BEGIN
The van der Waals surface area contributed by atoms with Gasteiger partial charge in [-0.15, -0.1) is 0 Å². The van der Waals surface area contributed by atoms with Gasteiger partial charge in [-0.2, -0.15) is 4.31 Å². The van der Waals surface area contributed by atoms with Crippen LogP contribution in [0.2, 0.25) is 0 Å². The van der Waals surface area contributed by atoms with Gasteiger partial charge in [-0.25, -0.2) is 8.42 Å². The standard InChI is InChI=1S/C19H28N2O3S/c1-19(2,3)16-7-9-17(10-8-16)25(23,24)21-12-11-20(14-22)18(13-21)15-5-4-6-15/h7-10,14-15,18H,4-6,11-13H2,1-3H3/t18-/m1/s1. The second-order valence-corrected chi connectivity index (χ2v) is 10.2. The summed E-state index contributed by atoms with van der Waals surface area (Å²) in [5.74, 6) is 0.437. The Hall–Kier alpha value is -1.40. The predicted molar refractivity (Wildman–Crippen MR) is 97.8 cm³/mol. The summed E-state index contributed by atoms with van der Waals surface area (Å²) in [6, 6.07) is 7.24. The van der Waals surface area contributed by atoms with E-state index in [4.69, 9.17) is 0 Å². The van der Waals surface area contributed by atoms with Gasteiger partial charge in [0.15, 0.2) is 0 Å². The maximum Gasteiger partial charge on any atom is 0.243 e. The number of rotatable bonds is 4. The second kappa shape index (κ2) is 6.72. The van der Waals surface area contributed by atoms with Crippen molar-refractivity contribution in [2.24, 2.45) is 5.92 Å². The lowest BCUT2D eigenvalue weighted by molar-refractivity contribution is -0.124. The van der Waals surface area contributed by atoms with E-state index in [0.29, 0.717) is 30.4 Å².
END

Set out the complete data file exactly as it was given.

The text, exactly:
The van der Waals surface area contributed by atoms with Gasteiger partial charge in [-0.15, -0.1) is 0 Å². The van der Waals surface area contributed by atoms with Gasteiger partial charge in [-0.2, -0.15) is 4.31 Å². The van der Waals surface area contributed by atoms with Crippen LogP contribution in [0.2, 0.25) is 0 Å². The van der Waals surface area contributed by atoms with Gasteiger partial charge in [-0.25, -0.2) is 8.42 Å². The standard InChI is InChI=1S/C19H28N2O3S/c1-19(2,3)16-7-9-17(10-8-16)25(23,24)21-12-11-20(14-22)18(13-21)15-5-4-6-15/h7-10,14-15,18H,4-6,11-13H2,1-3H3/t18-/m1/s1. The second-order valence-corrected chi connectivity index (χ2v) is 10.2. The summed E-state index contributed by atoms with van der Waals surface area (Å²) in [5.74, 6) is 0.437. The Hall–Kier alpha value is -1.40. The predicted molar refractivity (Wildman–Crippen MR) is 97.8 cm³/mol. The summed E-state index contributed by atoms with van der Waals surface area (Å²) in [6, 6.07) is 7.24. The van der Waals surface area contributed by atoms with E-state index in [4.69, 9.17) is 0 Å². The van der Waals surface area contributed by atoms with Gasteiger partial charge in [0.15, 0.2) is 0 Å². The maximum Gasteiger partial charge on any atom is 0.243 e. The number of rotatable bonds is 4. The second kappa shape index (κ2) is 6.72. The van der Waals surface area contributed by atoms with Crippen molar-refractivity contribution in [2.24, 2.45) is 5.92 Å². The lowest BCUT2D eigenvalue weighted by molar-refractivity contribution is -0.124. The van der Waals surface area contributed by atoms with E-state index in [0.29, 0.717) is 30.4 Å².